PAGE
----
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Women’s health issues often receive less recognition than issues that affect the entire population. Cultural taboos surrounding menstruation, menopause and reproductive health mean that some women face these issues in silence and with little assistance.
This affects not only their health, but also their economic wellbeing, as they are forced to spend or forgo income to look after themselves.
The NSW Government will provide targeted support for a range of women’s health needs including fertility services, perinatal depression, perimenopause and menopause.
The programs will both provide direct help to women right across New South Wales and raise broader public awareness of women’s health issues to break down social stigmas.
While about 5 per cent of births in Australia involve some form of assisted reproductive treatment, the cost of these treatments is often prohibitively expensive.
This can force families in New South Wales to face the impossible choice between preserving their own financial security and having children.
The NSW Government will invest $80 million over four years to expand and extend the Affordable IVF Program Initiative to support women across the State to access affordable IVF and fertility services, including:
The NSW Government will also fund upgrades of publicly supported IVF clinics and establish a hub-and-spoke model that expands these services to regional New South Wales.
Availability will be expanded in publicly supported affordable IVF clinics.
The program will also continue the first statewide fertility preservation service for younger cancer patients at the Royal Hospital for Women in partnership with the University of NSW.
The NSW Government will also put in place five days of paid fertility treatment leave for the NSW public sector, helping teachers, nurses and other public sector workers to take the time they need to undergo and recover from fertility treatments.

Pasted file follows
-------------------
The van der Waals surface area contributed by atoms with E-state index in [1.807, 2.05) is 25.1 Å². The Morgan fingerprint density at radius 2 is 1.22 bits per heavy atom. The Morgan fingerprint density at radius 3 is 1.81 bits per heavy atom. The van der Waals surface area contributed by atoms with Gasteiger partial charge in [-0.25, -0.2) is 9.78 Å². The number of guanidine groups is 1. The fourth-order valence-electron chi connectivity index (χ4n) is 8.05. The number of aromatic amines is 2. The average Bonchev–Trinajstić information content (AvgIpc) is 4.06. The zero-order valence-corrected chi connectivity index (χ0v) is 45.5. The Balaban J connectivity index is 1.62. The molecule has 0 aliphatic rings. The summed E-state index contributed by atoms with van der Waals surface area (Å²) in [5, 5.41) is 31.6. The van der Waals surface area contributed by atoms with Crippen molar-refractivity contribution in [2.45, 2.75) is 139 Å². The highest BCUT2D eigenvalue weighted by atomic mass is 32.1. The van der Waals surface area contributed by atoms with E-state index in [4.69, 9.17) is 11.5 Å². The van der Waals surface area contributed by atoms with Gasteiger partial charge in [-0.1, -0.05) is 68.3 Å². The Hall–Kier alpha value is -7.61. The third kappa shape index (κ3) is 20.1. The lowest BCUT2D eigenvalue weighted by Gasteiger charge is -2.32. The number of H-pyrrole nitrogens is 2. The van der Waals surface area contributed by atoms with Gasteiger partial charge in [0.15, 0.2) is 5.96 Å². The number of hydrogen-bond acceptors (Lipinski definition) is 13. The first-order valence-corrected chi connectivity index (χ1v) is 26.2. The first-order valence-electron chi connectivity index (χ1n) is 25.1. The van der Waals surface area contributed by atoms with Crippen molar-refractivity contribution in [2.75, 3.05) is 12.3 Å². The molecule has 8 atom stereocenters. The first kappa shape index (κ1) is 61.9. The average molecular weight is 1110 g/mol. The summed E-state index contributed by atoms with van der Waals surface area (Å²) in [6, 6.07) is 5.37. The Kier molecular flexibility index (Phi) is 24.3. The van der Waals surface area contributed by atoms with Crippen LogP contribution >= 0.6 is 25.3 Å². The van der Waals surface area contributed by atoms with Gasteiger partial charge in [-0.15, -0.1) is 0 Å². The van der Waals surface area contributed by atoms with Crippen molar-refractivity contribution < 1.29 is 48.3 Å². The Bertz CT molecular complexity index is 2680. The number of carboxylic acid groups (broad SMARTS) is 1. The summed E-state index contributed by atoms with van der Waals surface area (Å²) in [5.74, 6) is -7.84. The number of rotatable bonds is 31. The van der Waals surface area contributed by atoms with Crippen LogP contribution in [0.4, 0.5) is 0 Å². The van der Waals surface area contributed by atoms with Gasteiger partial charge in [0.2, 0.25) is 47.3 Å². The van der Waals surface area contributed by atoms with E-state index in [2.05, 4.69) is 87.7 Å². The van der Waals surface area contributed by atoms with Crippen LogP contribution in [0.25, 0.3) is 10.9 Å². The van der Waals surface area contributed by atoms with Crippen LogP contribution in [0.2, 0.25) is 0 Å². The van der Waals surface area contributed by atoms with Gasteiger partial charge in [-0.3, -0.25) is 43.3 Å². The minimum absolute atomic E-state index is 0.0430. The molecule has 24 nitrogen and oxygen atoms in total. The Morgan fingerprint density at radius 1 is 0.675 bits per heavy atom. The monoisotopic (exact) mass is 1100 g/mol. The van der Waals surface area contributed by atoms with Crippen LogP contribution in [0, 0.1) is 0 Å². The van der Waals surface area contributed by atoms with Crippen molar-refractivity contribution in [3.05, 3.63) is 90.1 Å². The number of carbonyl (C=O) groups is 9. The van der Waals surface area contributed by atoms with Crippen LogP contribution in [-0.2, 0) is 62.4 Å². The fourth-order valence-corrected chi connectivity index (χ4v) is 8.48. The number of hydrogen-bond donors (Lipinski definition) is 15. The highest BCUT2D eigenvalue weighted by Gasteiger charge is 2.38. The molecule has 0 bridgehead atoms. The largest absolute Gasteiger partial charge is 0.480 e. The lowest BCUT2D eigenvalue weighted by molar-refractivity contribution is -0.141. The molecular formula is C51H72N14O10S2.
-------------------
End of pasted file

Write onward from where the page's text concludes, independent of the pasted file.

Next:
The NSW Government will support upgrades of public IVF clinics and establish hub-and-spoke models that expand these services to regional New South Wales.
There is a chronic lack of social and government support for women experiencing perimenopause and menopause related health issues in New South Wales.
Most women going through menopause experience some symptoms, including hot flushes, night sweats, sleep disturbances, mood disorders or weight gain, while around 20 per cent of women experience more severe or prolonged symptoms.
These symptoms and health risks not only affect women’s health, but also impact their social lives and economic security.
The level of support for women facing challenges related to menopause is low.
Social taboos constrain the discussion of experiences and reduces the likelihood that women will seek and receive the right medical assistance.
There is also a general lack of medical resources provided in New South Wales to support women experiencing menopause.
The NSW Government will invest $40.3 million over four years to establish up to 16 new services, including four hubs for women experiencing severe symptoms of menopause.
The hubs will act as a central source of health expertise to support post-menopausal women, particularly those with bone health issues.
The new hubs and services will support around 5,500 women annually, including virtual consultations to women who cannot attend a service in person.